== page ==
For months, the number of stuffed animals in my home who are in need of repair has been steadily growing. I’m not sure what’s been going on, but if you are a stuffed animal living here you should be afraid. Be very afraid. You are more than likely going to end up with a big, gaping hole that is in need of repair – but isn’t likely to get repaired for a long, long time.
When I am asked to glue toys, repair stuffed animal rips or change batteries my answer is usually the same, “I will get to that in a little bit. Not now” or even more likely, “Your dad will be home soon, you should ask him.” Sorry babe.
It seems so easy to grab a screwdriver, a needle and thread or some glue. It really doesn’t take that much time, but (much to the dismay of my children) I still put it off or do whatever I can to avoid it all together. Honestly, sometimes this avoidance means the toy or animal ends up in the garbage. GASP. I know.
Woody, Buzz and the gang would run for the hills if they ended up in my house.
This Toy Repair Avoidance that I suffer from has been going on for quite some time and I thought it was all working out just fine. I would put it off and the kids would seem to forget, until the day it happened. The day my daughter’s beloved stuffed bunny Bun Bun suffered a rip in her leg. My daughter was devastated. This is the bunny she has had since she was a baby. She has been sleeping with it for years. It travels with us wherever we go.
She approached me with tears in her eyes and broke the news to me. I think she knew in that moment what happens to stuffed animals who are wounded in our home – NOTHING. She saw the fate of her precious Bun Bun and it wasn’t pretty.
I then knew something had to change. Bun Bun most definitely could not be thrown away and we could not risk her losing stuffing or the rip growing. This was an emergency situation and emergency situations call for emergency responses.
I channelled my inner Doc McStuffins.
What we needed was a Stuffed Animal Outpatient Surgery Center – so that’s what we created.
We set a date for Bun Bun’s surgery. It was over Spring Break so we had a little time on our hands (thankfully) and when that date arrived we held our Grand Opening. The “patients” and parents alike were all eager for this day. They had been waiting for quite some time.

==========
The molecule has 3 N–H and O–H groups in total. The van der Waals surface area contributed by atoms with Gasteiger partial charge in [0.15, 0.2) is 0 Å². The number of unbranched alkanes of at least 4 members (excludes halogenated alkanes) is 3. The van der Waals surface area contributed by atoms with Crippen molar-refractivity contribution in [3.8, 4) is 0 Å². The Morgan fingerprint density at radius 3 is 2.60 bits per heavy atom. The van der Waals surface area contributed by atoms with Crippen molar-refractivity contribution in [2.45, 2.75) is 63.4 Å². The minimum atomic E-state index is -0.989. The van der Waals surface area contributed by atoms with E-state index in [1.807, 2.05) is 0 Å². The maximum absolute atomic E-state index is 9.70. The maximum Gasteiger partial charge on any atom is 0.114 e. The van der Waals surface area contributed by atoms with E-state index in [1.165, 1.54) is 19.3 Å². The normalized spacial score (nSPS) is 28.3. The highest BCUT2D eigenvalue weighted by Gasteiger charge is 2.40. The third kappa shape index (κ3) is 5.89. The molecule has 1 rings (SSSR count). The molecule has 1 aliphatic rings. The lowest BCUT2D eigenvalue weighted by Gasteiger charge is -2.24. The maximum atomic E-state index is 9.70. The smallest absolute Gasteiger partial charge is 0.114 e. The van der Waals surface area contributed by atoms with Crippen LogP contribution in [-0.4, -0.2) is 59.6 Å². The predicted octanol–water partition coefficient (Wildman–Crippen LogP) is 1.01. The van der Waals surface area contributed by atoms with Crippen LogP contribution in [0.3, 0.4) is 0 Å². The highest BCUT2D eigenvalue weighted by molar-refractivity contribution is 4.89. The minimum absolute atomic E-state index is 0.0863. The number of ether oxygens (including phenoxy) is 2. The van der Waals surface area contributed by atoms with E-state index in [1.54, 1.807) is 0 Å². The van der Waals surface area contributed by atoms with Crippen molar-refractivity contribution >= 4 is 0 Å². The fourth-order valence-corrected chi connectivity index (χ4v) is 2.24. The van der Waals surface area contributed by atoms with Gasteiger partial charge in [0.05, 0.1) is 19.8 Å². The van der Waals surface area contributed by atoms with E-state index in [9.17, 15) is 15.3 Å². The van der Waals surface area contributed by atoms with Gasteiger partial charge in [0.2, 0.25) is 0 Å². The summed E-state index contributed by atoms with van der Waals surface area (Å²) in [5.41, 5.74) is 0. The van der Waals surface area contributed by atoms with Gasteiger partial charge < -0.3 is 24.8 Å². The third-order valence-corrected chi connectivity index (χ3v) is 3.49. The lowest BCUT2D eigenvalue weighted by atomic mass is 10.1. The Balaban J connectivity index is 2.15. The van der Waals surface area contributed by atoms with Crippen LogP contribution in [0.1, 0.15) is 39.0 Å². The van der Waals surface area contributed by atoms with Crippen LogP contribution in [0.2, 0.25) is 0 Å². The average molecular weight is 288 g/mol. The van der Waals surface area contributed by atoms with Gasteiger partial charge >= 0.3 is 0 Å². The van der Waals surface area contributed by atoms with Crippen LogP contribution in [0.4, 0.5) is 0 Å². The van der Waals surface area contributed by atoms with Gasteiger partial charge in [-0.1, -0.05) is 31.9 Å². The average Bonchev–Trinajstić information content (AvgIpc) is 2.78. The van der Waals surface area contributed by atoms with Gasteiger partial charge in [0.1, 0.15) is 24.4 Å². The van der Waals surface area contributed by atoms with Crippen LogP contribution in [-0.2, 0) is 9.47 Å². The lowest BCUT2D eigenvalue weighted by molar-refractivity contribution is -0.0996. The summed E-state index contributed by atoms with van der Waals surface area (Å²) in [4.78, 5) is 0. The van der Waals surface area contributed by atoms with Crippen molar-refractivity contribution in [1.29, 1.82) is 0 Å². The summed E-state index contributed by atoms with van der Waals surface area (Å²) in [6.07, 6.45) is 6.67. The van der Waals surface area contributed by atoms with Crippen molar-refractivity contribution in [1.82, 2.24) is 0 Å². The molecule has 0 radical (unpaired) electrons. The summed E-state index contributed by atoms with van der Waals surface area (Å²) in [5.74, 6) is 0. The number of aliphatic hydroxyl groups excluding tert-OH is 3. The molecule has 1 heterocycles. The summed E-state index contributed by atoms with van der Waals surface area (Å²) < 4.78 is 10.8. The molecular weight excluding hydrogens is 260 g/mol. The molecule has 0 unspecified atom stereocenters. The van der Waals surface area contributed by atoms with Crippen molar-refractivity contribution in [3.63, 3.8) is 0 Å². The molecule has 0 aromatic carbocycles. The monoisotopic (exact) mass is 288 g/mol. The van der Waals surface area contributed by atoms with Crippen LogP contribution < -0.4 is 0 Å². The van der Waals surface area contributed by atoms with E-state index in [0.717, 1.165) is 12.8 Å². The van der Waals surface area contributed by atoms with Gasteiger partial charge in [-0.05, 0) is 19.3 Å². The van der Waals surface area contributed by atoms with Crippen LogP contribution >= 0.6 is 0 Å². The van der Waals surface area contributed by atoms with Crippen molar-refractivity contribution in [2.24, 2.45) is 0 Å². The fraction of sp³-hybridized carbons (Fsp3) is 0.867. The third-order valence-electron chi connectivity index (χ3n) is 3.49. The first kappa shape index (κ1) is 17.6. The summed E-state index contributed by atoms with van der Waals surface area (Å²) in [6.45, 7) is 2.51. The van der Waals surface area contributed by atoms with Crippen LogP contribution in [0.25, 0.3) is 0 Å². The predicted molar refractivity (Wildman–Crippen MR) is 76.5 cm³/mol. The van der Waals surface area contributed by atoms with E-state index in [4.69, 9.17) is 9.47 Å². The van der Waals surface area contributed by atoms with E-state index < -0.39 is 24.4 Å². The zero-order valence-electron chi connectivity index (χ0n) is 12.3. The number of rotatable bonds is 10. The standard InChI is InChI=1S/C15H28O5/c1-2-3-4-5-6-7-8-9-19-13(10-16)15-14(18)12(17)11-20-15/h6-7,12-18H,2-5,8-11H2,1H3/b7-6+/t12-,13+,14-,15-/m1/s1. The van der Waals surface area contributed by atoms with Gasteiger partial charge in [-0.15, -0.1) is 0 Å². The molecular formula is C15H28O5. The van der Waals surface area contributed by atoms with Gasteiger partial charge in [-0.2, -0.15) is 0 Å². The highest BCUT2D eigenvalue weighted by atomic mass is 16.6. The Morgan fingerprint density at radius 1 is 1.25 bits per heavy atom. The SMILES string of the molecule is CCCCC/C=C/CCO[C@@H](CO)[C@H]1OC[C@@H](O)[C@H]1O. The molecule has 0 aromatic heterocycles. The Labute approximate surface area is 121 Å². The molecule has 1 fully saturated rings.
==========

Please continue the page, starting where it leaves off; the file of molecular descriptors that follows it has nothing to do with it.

Of course, the parents had forms to fill out. You know, with HIPAA and all. We had to be compliant.
We explained the procedures to the parents and (because we aren’t the most conventional of hospitals) we even let the parents participate in the surgeries. We were short staffed and needed all the help we could get.
Hearts were listened to.
Temperatures were taken.
And many repairs were made. It was a huge success and all of the stuffed animals left with their discharge instructions feeling better than they had in a long, long time.
The Stuffed Animal Outpatient Surgery Center was a huge success. I have a feeling it will be open for business for quite some time. It may have even been the cure for my Toy Repair Avoidance.
In fact, rumor has it, there is a really good chance the Center for Toys in Need of Battery Replacement is going to be opening next door sooner than later.
Jennifer Thompson is a stay-at-home mom of four spunky, sweet, kind and sometimes a bit wild children. She has a passion for the written word and thinks that libraries and bookstores are the coolest places ever. When not hanging out with family or writing, she can be found enjoying a good cup of coffee, running, spending quality time with friends, working on some type of project around the house, planning the family’s next trip to her favorite destination – Walloon Lake, Michigan, or very possibly – reading a book.
Jennifer enjoys writing about her parenting experience and outings with her children for Indy’s Child as a freelance writer and blogger and also keeps a personal blog, www.trulyyoursjen.com, that she has fun writing when time allows.